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Pac-12 Championship Game: The USC defense against Stanford's offense

The Stanford offense has been highly effective this season and the USC defense will have their hands full on Saturday. Here are a few keys to defensive success for the Trojans in the Pac-12 Championship game.

Kirby Lee-USA TODAY Sports

Contain Christian McCaffrey:

This first key is both the most obvious and the most important. McCaffrey is a special player who can do it all. He is setting rushing records on the ground, he's returning kicks for touchdowns, he is a receiving threat and he has even thrown for a touchdown pass. The guy changes the game and teams that have success against Stanford tend to do well in containing Christian McCaffrey or at least prevent him from taking it over. If McCaffrey has even an average (for him) game rushing the football it could be a rough game for the Trojans.

Invite "bad" Kevin Hogan out to Play:

If USC can contain Christian McCaffrey they stand a much better chance of winning the conference. Just containing McCaffrey, however, is no guarantee of success. Last week Notre Dame's defensive front was able to limit Christian McCaffrey but the Cardinal offense still put plenty of points on the board in a thrilling victory. This is because Kevin Hogan is a skilled veteran quarterback with plenty of weapons like Devon Cajuste, Austin Hooper, Michael Rector, Bryce Love and others.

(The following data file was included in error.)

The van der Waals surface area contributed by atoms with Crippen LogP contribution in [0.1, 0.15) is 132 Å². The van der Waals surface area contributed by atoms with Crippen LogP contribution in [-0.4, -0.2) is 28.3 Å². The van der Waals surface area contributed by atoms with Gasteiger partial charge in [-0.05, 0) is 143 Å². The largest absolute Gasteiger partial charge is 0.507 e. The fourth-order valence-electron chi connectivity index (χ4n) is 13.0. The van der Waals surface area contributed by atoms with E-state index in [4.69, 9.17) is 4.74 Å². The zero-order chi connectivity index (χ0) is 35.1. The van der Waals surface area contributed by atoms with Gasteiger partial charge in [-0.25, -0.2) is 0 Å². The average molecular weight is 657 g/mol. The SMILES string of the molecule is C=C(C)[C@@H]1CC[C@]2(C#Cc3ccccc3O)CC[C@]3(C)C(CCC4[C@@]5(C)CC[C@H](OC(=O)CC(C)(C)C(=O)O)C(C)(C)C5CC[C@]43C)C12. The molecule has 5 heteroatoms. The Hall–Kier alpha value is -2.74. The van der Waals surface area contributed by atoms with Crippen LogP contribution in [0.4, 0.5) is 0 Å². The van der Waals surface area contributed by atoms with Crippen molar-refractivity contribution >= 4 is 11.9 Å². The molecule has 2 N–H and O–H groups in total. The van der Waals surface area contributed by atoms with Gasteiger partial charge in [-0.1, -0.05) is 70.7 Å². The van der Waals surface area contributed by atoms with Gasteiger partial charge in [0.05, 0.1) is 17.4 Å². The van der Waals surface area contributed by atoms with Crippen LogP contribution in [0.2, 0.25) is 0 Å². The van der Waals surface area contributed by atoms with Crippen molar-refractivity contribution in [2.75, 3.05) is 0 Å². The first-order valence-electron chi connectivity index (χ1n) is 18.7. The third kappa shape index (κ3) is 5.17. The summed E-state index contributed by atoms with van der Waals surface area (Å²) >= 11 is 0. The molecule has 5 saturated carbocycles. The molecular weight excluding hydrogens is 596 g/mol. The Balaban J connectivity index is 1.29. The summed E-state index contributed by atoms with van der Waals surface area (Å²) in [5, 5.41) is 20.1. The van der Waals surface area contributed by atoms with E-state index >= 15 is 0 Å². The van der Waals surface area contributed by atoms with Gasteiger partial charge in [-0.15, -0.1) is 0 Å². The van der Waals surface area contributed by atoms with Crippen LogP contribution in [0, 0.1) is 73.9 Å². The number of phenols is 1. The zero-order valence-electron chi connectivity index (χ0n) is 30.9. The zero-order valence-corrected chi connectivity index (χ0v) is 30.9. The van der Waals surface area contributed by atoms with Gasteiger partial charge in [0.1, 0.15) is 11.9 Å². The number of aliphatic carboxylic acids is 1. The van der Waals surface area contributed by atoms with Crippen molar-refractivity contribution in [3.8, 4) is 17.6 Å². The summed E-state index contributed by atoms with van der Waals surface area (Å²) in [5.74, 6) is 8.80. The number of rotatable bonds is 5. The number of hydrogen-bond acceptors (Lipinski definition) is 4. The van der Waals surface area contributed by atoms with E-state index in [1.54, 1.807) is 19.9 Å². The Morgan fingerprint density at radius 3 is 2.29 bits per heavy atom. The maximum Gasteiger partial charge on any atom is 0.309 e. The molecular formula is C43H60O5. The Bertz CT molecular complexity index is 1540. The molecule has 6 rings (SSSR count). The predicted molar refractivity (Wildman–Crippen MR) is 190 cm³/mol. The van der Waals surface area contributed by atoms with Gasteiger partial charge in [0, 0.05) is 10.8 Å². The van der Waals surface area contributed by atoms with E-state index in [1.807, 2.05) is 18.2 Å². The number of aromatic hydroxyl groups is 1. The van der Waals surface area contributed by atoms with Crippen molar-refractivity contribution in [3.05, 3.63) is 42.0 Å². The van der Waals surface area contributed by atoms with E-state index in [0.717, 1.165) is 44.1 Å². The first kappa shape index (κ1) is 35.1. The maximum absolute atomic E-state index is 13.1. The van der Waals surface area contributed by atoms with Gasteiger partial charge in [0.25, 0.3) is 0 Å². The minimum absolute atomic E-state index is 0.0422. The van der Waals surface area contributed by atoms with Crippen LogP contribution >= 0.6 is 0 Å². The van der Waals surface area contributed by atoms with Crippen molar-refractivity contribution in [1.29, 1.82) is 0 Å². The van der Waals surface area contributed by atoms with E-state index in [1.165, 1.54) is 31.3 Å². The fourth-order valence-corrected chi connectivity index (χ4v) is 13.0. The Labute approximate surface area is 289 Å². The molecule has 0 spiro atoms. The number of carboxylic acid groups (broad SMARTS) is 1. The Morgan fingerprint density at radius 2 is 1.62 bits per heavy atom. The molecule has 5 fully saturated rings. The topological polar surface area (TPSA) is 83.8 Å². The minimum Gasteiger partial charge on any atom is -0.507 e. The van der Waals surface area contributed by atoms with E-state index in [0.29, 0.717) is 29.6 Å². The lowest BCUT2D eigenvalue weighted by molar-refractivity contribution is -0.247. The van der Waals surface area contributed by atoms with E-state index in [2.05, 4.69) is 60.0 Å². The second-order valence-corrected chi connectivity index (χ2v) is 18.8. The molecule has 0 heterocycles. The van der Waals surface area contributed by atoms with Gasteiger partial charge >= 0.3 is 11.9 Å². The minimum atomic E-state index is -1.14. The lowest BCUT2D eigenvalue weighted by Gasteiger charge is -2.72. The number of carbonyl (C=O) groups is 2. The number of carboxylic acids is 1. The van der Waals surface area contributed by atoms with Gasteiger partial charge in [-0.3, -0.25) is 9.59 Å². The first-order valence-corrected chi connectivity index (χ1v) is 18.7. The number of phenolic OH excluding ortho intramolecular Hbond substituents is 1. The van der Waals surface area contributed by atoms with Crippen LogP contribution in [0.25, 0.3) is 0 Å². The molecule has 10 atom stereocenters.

Notre Dame was unable to stop all of these weapons skillfully directed by Kevin Hogan under center. When Hogan is on his game the offense is difficult to stop. We have seen at times, however, that you can throw Hogan off of his game. Oregon, Northwestern and even Washington State were able to crash the box and cause havoc in the backfield. When this happened Hogan's decisions and passes grew more erratic and less reliable.

Until last week against UCLA, Justin Wilcox and the USC defense were either unwilling or unable to bring steady, consistent pressure on opposing quarterbacks. The big question is which defensive strategy will the Trojans bring with them to Santa Clara, the one we saw against Oregon and many others, or the one we saw against UCLA? If you allow Hogan plenty of time to make throws then the pressure will be on the young USC defensive backs to prevent the Cardinal passing attack from carving up the USC secondary.

Get off the field:

Stanford loves to control the clock and limit the number of possessions with extended methodical drives. This puts a strain on opposing defenses which can leave them worn down at the end of a close game. Obviously the USC defense needs to get stops, but the Trojans need to reduce Stanford's time of possession, particularly if the USC offense gets off to a slow start. It has been said before all week but it is worth repeating. This game will come down to who is more physical. Stanford's offensive line is very physical and has few problems pushing opposing defenses around. The Trojan front will have to be even more physical to get the Stanford offense off the field.